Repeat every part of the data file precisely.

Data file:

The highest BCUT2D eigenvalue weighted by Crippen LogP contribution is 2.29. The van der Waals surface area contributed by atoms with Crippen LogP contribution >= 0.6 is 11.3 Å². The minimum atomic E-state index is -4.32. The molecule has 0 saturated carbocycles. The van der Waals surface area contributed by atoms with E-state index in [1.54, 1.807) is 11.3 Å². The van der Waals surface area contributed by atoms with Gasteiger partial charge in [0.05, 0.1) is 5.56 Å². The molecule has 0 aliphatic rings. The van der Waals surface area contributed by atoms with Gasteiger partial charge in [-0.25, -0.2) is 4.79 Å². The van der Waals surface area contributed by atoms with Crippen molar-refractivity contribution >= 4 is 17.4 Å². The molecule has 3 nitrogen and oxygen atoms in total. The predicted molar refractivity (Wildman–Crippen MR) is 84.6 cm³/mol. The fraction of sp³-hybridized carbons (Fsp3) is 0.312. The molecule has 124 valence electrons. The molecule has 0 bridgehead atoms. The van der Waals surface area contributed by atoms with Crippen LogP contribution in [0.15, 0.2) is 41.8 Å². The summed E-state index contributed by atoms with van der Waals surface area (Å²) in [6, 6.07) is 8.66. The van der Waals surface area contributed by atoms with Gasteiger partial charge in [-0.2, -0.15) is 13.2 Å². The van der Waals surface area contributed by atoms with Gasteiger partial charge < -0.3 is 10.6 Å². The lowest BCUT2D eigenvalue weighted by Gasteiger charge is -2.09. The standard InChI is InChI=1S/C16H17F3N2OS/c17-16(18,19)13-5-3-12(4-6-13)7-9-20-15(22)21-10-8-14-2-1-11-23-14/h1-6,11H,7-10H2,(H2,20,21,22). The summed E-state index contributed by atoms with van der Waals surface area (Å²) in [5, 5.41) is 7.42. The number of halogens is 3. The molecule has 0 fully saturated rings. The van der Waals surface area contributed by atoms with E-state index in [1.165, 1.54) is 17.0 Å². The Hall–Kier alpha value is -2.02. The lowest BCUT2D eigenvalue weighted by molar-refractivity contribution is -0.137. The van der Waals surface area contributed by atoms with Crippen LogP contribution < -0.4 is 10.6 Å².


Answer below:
The highest BCUT2D eigenvalue weighted by Crippen LogP contribution is 2.29. The van der Waals surface area contributed by atoms with Crippen LogP contribution >= 0.6 is 11.3 Å². The minimum atomic E-state index is -4.32. The molecule has 0 saturated carbocycles. The van der Waals surface area contributed by atoms with E-state index in [1.54, 1.807) is 11.3 Å². The van der Waals surface area contributed by atoms with Gasteiger partial charge in [0.05, 0.1) is 5.56 Å². The molecule has 0 aliphatic rings. The van der Waals surface area contributed by atoms with Gasteiger partial charge in [-0.25, -0.2) is 4.79 Å². The van der Waals surface area contributed by atoms with Crippen molar-refractivity contribution >= 4 is 17.4 Å². The molecule has 3 nitrogen and oxygen atoms in total. The predicted molar refractivity (Wildman–Crippen MR) is 84.6 cm³/mol. The fraction of sp³-hybridized carbons (Fsp3) is 0.312. The molecule has 124 valence electrons. The molecule has 0 bridgehead atoms. The van der Waals surface area contributed by atoms with Crippen LogP contribution in [0.15, 0.2) is 41.8 Å². The summed E-state index contributed by atoms with van der Waals surface area (Å²) in [6, 6.07) is 8.66. The van der Waals surface area contributed by atoms with Gasteiger partial charge in [-0.2, -0.15) is 13.2 Å². The van der Waals surface area contributed by atoms with Gasteiger partial charge < -0.3 is 10.6 Å². The lowest BCUT2D eigenvalue weighted by Gasteiger charge is -2.09. The standard InChI is InChI=1S/C16H17F3N2OS/c17-16(18,19)13-5-3-12(4-6-13)7-9-20-15(22)21-10-8-14-2-1-11-23-14/h1-6,11H,7-10H2,(H2,20,21,22). The summed E-state index contributed by atoms with van der Waals surface area (Å²) in [5, 5.41) is 7.42. The number of halogens is 3. The molecule has 0 fully saturated rings. The van der Waals surface area contributed by atoms with E-state index in [1.165, 1.54) is 17.0 Å². The Hall–Kier alpha value is -2.02. The lowest BCUT2D eigenvalue weighted by molar-refractivity contribution is -0.137. The van der Waals surface area contributed by atoms with Crippen LogP contribution < -0.4 is 10.6 Å².